However, I did take over later. He settled for a while, and then it was back to normal. We have been rescuing people tonight from a ship that was sinking, so it was quite traumatic, and very real to Grandad.
I think he had listened to the news, and it just got in his head. Tablets at 4 am again, got him settled eventually, so I went back to bed. There is no wonder he is shattered in the day time, when all this is going on in the night.
He got up this morning very confused. He was seeing children in the playground across the road. Think it is going to be another long day.
We have had a funny morning though. He came out the bedroom with all his hankies. “I am going to iron these, they are all bunched up.” “I’II do them for you, it will probably be safer,” I say. Think to myself. “Bloody hell, I am now going to start ironing hankies, on my already exhaustive list of things to do.” He hands me the hankies: “Are all these clean Grandad, because I do wee, I do poo, but I don’t do snot.” My Mum is sitting in the chair, nearly wetting herself with laughter, and then Grandad started laughing. It was wonderful, laughter from both have not happened in a long time.
I am pleased to say they were clean. I was thinking while doing this task: “This is what I did at school. The first thing I learned to iron, was a hankie. Memories hey!!”
There have been so many things that happen during the night with Mr Lewy Body, and some are so funny. For example he has delivered babies, parked a jet ski in the corner of the bedroom, couldn’t walk because he had tar in his slippers. An aeroplane in the shower.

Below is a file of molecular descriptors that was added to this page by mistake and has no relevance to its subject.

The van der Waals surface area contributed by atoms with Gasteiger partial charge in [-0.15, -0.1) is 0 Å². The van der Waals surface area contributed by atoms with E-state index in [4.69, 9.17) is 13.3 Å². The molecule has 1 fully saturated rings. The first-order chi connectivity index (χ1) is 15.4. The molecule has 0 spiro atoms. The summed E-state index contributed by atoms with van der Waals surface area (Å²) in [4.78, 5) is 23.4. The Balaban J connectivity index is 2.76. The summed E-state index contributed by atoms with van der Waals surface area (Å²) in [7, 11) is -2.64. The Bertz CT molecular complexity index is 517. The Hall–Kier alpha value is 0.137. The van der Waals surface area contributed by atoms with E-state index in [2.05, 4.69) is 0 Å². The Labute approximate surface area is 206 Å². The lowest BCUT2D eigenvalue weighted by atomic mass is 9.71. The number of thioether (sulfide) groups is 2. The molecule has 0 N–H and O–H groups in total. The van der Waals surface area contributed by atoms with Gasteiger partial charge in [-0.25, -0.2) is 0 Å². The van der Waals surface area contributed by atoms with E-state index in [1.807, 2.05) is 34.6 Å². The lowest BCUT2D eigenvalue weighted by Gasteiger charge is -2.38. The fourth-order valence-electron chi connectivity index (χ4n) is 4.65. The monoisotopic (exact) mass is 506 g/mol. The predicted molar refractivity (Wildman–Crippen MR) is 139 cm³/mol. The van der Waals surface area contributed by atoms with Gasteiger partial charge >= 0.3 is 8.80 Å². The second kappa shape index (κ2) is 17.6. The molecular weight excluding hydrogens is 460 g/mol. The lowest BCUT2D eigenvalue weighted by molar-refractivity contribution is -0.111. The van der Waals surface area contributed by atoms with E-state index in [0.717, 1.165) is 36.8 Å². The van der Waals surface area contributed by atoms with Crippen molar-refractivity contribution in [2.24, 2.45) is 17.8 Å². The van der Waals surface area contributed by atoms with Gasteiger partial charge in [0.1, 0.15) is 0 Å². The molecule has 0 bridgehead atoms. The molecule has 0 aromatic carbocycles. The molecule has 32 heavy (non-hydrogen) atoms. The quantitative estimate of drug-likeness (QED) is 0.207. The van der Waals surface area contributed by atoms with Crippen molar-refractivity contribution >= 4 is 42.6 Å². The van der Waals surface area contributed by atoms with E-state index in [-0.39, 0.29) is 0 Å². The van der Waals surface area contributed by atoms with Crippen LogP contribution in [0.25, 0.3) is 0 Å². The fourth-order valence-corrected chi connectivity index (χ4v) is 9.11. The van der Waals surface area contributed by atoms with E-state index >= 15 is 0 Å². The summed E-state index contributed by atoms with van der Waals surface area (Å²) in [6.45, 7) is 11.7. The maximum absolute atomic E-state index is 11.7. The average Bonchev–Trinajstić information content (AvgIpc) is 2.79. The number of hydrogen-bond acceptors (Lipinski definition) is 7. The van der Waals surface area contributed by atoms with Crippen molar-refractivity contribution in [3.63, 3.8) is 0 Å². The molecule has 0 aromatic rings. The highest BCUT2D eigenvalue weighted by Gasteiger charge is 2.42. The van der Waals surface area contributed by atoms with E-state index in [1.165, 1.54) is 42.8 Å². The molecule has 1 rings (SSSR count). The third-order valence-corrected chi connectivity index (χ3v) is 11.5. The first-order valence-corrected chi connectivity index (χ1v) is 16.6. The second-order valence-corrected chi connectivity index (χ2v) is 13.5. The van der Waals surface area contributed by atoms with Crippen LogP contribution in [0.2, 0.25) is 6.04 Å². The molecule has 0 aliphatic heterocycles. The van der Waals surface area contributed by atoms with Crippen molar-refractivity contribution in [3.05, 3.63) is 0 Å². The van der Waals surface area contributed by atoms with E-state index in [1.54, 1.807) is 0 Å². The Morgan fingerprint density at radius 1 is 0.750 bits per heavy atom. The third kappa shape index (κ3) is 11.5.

Then the not-so-nice, like things crawling on the floor, insects, big holes that have appeared in the bathroom, water everywhere. People chasing him, traumatic events. There I am, stamping on the things that are crawling on the floor, on my hands and knees mopping up water, all of which is not there. You then start to question your own mind. The good and the bad, too many to mention. I am sure they will continue.
Mr Lewy Body is our uninvited guest, and will not leave us now, so it up to us as a family to figure out how to live with him. I thought I could outwit him, as I am an organiser, and I sort things.
The answer is no, I can’t with this chap, he is here to stay, changing our lives forever, especially Grandad’s. From the happy man, who helped everybody, who was always busy working, always there for his family, he is still there for us all, but not how he would like to be. It is all because of Mr Lewy Body, who has taken over his life.
We do have some good times, but they are getting fewer as the months go on. As I said earlier, we have to laugh at My Lewy Body, or he would make us cry. We can’t beat him, we just have to live with him.
*This goes out to all the thousands of dementia suffers, regardless of their type of dementia. To all the thousands of carers, many of whom have to cope with this on their own.
More help and understanding is needed for people with dementia. It is not all about money, although there is not enough funding. It’s understanding their needs and how it affects their lives.
We must make sure that when the time comes that they can no longer be cared for at home, and end up in a hospital or a care home, they receive the care and dignity, which should come naturally instead of being ignored, like they don’t exist, or don’t understand. They do.
They are somebody’s parents, they have fought wars, brought up families, have been carers. They should not be let down by our society, and this should not be happening in this day and age.
Written by Karen Wilson
If this story has touched your heart, please feel free to donate to:-
The Lewy Bodies Society,
8 Albany Street,
Or Lewy Body and Parkinson Society as above.
58, St Katherine’s Way,
London E1W 1LB